Australian Angle: Disjointed Australia are outpaced and overpowered

Peter Roebuck of the Sydney Morning Herald and Melbourne Age writes from Edgbaston
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The Independent Online

England continue to dominate the series and it's going to take a lot to stop them.

Unless Andrew Flintoff breaks down or the Australian pace bowling improves beyond measure, Andrew Strauss will have a hand on the Ashes urn before the teams return to London. Admittedly it is never wise to underestimate any Australian cricket team but the gap between the sides seems to be widening not shrinking. Since suffering a grievous blow in Cardiff, the visitors have been been unable to get close enough to England to explore their weak points. Now Ricky Ponting and company face a long fight to go to Leeds only 1-0 behind.

England have been stronger where it matters, at the top, tail and midriff.

Strauss, Andrew Flintoff and James Anderson have been the differences between the sides. Try as they might, the Australians have not been able to find anyone to match them. The hosts have been winning most of the battles of the new ball and also field the most influential player on either side. It is not a bad combination. Between them this trio have exerted such pressure on their opponents that the Australians have been unable to mount any assaults of their own.

Strauss has been superb and counts among the pre-eminent opening batsmen in the game. Anyone choosing a world XI would be obliged to consider his credentials, and maybe two or three others playing in this match, with his counterpart as the only Australian contender. Strauss straight drives and cuts with impressive control and appears so settled at the crease that it's a surprise when he loses his wicket. Once set, he more resembles concrete than jelly and turns Test fifties into hundreds more often than any contemporary. Apparently Don Bradman and George Headley lead the list and Strauss is placed fourth. Accordingly his dismissal yesterday was a bigger surprise than former Australian Prime Minister Gough Whitlam's.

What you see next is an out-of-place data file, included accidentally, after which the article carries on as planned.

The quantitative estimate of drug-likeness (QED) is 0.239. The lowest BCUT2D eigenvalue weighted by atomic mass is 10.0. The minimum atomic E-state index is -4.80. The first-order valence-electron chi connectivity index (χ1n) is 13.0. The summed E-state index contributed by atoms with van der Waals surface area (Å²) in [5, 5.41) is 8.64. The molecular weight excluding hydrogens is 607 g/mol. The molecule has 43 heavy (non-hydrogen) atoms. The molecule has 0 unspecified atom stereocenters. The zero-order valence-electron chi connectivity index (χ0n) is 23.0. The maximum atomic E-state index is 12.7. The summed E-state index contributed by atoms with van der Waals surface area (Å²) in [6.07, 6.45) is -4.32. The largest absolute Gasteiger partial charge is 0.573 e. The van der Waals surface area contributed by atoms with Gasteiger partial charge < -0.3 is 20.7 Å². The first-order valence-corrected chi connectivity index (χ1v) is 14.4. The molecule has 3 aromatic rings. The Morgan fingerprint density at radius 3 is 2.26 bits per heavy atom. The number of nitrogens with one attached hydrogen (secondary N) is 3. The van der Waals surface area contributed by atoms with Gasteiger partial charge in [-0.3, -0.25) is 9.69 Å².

None of the touring top order has been as composed as the English lefty. But, then, the top order has a disjointed look about it. Like fixing a leak or baking a pie, opening the batting is a job best left to experts. Among the visitors only Phillip Hughes opens the batting for his state and he is 20 and not playing. Mike Hussey used to open but somehow slipped down the list, a decision that ought to be reviewed. Only Manuel is worse at waiting than Hussey.

His nerves all atwitter, he arrives at the crease in a dither and is lucky to survive his first few deliveries. Although he did not take any first-innings wickets, or look likely to do so, Flintoff still managed to change the course of the contest with an innings so correct and coruscating that the visitors were utterly unable to contain him. Besides carting the bowling around, Flintoff changed the mood of the match, another priceless asset. No sooner had he taken guard then Ponting changed his field and Mitchell Johnson adjusted his length. The pattern was broken, and Australia began to leak runs square and behind the wicket. Throughout the match wickets have fallen when the ball has been aimed full and straight with an appropriate field. Australia played the man and not the game, and did not recover their poise. Ponting's preference for placing fieldsmen on the leg boundary as opposed to third slip or third man continues to bemuse.